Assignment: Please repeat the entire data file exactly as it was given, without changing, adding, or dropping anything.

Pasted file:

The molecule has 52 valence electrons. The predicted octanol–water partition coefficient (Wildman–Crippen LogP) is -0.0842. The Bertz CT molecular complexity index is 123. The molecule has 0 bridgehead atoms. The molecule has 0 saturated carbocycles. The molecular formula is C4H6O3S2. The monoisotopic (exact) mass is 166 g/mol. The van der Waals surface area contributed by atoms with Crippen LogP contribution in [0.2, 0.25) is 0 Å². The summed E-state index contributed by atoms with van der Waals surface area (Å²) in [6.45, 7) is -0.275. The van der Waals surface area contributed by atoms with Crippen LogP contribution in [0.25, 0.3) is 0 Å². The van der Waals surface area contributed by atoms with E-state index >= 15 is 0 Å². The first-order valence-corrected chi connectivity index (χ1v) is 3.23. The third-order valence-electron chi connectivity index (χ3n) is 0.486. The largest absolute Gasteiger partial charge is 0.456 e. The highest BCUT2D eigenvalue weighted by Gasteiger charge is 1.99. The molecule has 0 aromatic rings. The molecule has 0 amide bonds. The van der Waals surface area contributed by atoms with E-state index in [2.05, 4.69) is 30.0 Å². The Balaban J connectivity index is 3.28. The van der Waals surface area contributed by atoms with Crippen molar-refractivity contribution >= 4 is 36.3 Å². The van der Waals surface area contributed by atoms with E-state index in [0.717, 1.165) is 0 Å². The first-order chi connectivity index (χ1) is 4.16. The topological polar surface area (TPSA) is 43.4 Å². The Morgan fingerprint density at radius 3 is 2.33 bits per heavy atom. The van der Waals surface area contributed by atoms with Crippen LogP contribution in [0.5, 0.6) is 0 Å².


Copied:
The molecule has 52 valence electrons. The predicted octanol–water partition coefficient (Wildman–Crippen LogP) is -0.0842. The Bertz CT molecular complexity index is 123. The molecule has 0 bridgehead atoms. The molecule has 0 saturated carbocycles. The molecular formula is C4H6O3S2. The monoisotopic (exact) mass is 166 g/mol. The van der Waals surface area contributed by atoms with Crippen LogP contribution in [0.2, 0.25) is 0 Å². The summed E-state index contributed by atoms with van der Waals surface area (Å²) in [6.45, 7) is -0.275. The van der Waals surface area contributed by atoms with Crippen LogP contribution in [0.25, 0.3) is 0 Å². The van der Waals surface area contributed by atoms with E-state index >= 15 is 0 Å². The first-order valence-corrected chi connectivity index (χ1v) is 3.23. The third-order valence-electron chi connectivity index (χ3n) is 0.486. The largest absolute Gasteiger partial charge is 0.456 e. The highest BCUT2D eigenvalue weighted by Gasteiger charge is 1.99. The molecule has 0 aromatic rings. The molecule has 0 amide bonds. The van der Waals surface area contributed by atoms with E-state index in [2.05, 4.69) is 30.0 Å². The Balaban J connectivity index is 3.28. The van der Waals surface area contributed by atoms with Crippen molar-refractivity contribution >= 4 is 36.3 Å². The van der Waals surface area contributed by atoms with E-state index in [0.717, 1.165) is 0 Å². The first-order chi connectivity index (χ1) is 4.16. The topological polar surface area (TPSA) is 43.4 Å². The Morgan fingerprint density at radius 3 is 2.33 bits per heavy atom. The van der Waals surface area contributed by atoms with Crippen LogP contribution in [0.5, 0.6) is 0 Å².